According to Social Media Examiner’s 2017 Annual Social Media Marketing Industry Report (where 5700 markters were surveyed), “28% of marketers are using live video (doubled from 14% in 2016) with 61% planning to increase use in 2017 (up from 39% in 2016)”.
Scouring Twitter for keywords is a dynamite way of finding new customers!
Just head to Twitter’s advanced search tool and you really narrow down on tweets by your target market.
Twitter has also provided a handy ‘search operators’ tool in order for you further narrow down your search.
I wrote recently about a company who replied to one of my tweets where I mentioned the word ‘reducetarian’. When I then visited their Twitter page there was a pinned tweet that took me through to their website, brilliant!
From that they had a pop-up offering me the chance to purchase a book on the subject, very clever indeed!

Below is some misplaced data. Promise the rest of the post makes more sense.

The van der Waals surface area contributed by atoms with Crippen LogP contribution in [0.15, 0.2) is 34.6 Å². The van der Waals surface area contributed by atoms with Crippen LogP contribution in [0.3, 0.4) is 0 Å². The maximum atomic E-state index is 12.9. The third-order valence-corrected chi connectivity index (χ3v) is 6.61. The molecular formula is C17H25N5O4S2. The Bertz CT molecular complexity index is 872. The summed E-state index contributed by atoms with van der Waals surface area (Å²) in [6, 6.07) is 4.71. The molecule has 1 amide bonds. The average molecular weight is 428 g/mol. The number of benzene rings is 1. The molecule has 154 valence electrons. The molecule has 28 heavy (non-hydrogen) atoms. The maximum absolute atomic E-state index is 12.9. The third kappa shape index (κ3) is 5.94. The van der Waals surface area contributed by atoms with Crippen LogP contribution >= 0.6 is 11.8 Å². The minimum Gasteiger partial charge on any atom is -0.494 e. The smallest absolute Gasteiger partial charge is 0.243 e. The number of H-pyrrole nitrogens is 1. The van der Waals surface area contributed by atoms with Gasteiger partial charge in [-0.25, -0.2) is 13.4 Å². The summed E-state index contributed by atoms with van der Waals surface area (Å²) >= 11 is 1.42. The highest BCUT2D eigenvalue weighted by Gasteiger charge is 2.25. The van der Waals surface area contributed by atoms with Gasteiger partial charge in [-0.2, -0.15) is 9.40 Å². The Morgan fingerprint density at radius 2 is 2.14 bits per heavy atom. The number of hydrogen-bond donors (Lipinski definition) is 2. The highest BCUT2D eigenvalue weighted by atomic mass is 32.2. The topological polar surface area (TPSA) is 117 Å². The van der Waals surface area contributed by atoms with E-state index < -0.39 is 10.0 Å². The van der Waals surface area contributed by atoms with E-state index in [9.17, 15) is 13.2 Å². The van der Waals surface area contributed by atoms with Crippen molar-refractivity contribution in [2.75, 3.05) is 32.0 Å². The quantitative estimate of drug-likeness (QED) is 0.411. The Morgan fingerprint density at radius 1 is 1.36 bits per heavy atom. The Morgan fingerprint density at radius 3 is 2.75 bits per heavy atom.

One final tip is to search for misspellings of your keywords. If you haven’t noticed there tends to be a lot of typos on social media!
What’s great about this as well is that it’s free and will only take up a couple hours of your time.
Many retailers find it difficult to find time on social media. That’s where a tool like Crowdfire can help.
Crowdfire promises that you only need to spend a 1 minute a day on their app and they can help you target the right audience, push new products to your feeds and find relevant and trending articles that your target market would enjoy.
User Generated Content
People don’t like being sold to and customers are becoming increasingly commercially-savvy.
This is especially true for clothing retailers who routinely resort to using prim and proper models to promote their items.
User generated content is key in 2017 and allowing your customers to promote your brand is becoming extremely popular.
Black Milk Clothing are a fantastic example of this. Integrating their Instagram feed into their website and using a specific hashtag for each item of clothing.